By Brian Cameron
Dozens of concerned residents stood in the searing heat on Monday afternoon to show their support for the Aberdeen Walk-in Clinic.
The clinic has suspended operations between August 5 and September 17 while the doctors who operate the clinic contemplate its future.
Dr. Chris Elliot and Dr. Thomas Park see approximately 10,000 patients at the clinic per year and say the clinic has reached a crisis point with the loss of one of its doctors.
The clinic has been serving residents of Pictou County since 2005 and has been under its current ownership since 2009.
An open letter from the two physicians to the community stated: “In 2016 we went from being open six days a week to four days a week when one of our doctors retired and we were unable to recruit a suitable replacement. … the doctors working at the Aberdeen Walk-In Clinic increased access to primary care to the residents of Pictou County through providing approximately 10,000 patient visits in 2017.”
Another issue with the clinic, they explain, pertains to the Nova Scotia Department of Health and Wellness and MSI decision to exclude walk-in clinics from the enhanced fee model applied to other primary care provider office visits.
“We negotiated with Doctors Nova Scotia, one thing that was critical is they needed to be connected for continuity,” Premier Stephen McNeil told The Advocate in a previous interview.
“If that walk-in clinic were to scale up to become a collaborative practice with other health care team around it, we could make those adjustments… That is the model we will continue to use in partnership with Doctors Nova Scotia.”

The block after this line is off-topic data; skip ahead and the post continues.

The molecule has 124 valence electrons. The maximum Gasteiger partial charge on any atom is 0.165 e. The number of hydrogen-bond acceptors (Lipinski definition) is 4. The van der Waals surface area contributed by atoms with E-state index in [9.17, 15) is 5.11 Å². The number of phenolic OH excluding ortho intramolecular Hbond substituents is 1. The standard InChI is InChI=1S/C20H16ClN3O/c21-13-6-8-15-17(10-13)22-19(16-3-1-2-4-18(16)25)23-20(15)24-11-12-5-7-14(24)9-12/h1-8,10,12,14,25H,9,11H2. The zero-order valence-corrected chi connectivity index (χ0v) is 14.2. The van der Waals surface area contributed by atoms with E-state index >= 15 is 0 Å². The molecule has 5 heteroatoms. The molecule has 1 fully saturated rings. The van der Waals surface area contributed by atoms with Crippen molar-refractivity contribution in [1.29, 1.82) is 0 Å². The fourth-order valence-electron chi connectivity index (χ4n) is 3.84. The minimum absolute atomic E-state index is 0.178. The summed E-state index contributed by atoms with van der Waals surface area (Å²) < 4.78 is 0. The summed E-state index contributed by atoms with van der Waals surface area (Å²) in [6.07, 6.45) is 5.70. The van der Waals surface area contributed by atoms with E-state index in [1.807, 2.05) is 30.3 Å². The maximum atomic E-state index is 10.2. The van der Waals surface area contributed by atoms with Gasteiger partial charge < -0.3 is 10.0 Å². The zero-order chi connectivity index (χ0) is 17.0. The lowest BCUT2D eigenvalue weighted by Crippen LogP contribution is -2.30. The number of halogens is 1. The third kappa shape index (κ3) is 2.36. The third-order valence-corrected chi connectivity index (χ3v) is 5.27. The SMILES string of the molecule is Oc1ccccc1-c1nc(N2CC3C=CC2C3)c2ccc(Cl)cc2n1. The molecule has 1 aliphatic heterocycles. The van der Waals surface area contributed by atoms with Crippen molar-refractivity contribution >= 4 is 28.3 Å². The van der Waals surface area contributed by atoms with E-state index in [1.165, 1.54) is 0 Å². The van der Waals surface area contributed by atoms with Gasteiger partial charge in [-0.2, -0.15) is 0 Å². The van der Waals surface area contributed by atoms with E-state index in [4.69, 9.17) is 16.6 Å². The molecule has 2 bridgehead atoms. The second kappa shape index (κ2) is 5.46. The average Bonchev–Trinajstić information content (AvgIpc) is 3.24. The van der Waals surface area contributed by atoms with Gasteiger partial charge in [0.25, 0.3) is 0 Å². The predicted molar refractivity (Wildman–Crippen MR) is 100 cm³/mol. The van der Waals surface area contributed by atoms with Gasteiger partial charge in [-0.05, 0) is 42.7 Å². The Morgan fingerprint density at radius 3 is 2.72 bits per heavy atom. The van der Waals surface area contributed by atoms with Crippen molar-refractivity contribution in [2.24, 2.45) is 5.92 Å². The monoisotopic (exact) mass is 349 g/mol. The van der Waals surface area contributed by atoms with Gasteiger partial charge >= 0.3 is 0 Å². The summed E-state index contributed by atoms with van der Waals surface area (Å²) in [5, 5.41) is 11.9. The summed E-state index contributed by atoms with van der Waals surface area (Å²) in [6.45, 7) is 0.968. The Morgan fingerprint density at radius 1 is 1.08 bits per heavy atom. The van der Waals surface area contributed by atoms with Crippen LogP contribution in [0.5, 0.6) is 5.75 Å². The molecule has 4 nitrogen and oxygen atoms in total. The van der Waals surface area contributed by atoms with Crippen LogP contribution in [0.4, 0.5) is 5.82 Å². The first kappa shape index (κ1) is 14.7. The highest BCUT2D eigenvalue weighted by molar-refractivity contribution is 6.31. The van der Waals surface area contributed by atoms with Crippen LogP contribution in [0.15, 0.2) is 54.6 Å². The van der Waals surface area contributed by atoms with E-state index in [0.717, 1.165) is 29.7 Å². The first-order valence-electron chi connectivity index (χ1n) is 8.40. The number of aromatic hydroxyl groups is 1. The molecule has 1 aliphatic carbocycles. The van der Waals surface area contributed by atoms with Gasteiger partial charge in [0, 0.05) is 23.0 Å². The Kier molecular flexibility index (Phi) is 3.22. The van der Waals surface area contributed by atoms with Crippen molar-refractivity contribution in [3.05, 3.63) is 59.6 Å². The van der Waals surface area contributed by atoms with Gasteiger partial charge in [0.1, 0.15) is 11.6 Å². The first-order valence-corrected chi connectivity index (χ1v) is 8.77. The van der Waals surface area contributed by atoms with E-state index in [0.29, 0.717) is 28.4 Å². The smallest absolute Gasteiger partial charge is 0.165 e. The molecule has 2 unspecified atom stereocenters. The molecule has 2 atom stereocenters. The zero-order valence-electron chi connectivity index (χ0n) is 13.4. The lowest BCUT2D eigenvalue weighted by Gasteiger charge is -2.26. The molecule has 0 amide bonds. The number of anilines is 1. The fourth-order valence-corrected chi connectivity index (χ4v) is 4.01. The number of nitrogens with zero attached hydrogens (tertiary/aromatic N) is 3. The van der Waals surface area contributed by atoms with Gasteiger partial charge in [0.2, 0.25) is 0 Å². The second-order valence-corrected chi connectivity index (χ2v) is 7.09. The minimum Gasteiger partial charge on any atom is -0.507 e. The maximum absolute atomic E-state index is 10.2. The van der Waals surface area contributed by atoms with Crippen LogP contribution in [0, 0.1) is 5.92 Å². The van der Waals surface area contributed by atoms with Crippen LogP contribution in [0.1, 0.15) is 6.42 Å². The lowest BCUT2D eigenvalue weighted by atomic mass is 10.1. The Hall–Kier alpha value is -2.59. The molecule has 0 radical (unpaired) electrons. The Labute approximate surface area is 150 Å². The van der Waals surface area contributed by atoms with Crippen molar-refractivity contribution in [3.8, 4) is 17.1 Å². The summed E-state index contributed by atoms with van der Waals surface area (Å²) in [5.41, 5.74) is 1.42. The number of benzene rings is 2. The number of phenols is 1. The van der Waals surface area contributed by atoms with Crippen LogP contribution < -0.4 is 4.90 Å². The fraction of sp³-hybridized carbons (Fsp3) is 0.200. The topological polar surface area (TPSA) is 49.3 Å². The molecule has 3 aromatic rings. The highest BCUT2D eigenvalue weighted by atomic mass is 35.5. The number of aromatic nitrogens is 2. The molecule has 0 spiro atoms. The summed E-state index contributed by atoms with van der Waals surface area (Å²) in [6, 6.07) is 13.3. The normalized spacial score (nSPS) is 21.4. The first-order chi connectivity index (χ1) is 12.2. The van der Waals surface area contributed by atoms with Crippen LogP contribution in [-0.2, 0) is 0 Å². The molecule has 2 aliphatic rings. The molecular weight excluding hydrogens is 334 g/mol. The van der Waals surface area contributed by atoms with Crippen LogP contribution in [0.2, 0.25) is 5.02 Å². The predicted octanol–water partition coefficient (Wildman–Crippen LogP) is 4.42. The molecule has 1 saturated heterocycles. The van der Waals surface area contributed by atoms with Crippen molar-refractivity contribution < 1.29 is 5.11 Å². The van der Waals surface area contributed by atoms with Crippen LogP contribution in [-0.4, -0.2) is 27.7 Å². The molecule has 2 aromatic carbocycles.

“This is something the county really needs,” Dr. Elliott said. “For them to think this job could be done by a collaborative practice just shows they don’t have an idea of what a walk-in clinic is. For them to think it could be done by a collaborative practice just shows they need to look into their facts more.”
“In a small community like this where there are so many without family doctors you, in some ways, do take over their care. You’re obliged to investigations, tests and referrals — in many ways you’re doing similar things to what we would do in our office,” Dr. Park said. “Everyone should have a family doctor. About 30 per cent of our visits a night on average do not have a family doctor.”
It is in those 30 per cent that Pictou West MLA Karla MacFarlane sees a possible solution. “Simply paying the higher per diem for visits from those without a primary care doctor would seem to be an easy place to start,” she suggested. Her family is one of the many in the region without a family doctor. “The clinic is an essential service. Every day my constituency office sees people who are without a doctor. I think many people do not understand the crisis we will be in if the clinic closes.”
MacFarlane has arranged for a meeting to take place with the doctors and the Health Minister and she hopes a common sense deal can take place to save the clinic.
Pictou East MLA Tim Houston said, “When I talk to people in the community and really across the province, people have anxiety over how they can access care. We need different channels for people to access that care, when you take that away people’s anxiety ramps up.”
He added, “Better care saves money; keeping our head in the sand and pretending the conditions are not there will ultimately cost more money.”
Pictou Centre MLA Pat Dunn agrees it is crucial to keep this clinic open. “The long waits at Emergency will only get longer. We need to get a voice back locally at our regional hospitals. Our population is aging and the need for care will be increasing.” In supporting the doctors’ efforts to make the funding for doctor visits at the clinic comparable to doctor office visits Dunn said, “There is no common sense in the government’s position.”
Extreme heat did not keep dozens of local residents away from a rally in support of the Aberdeen Walk-in Clinic on Monday. (Cameron photo)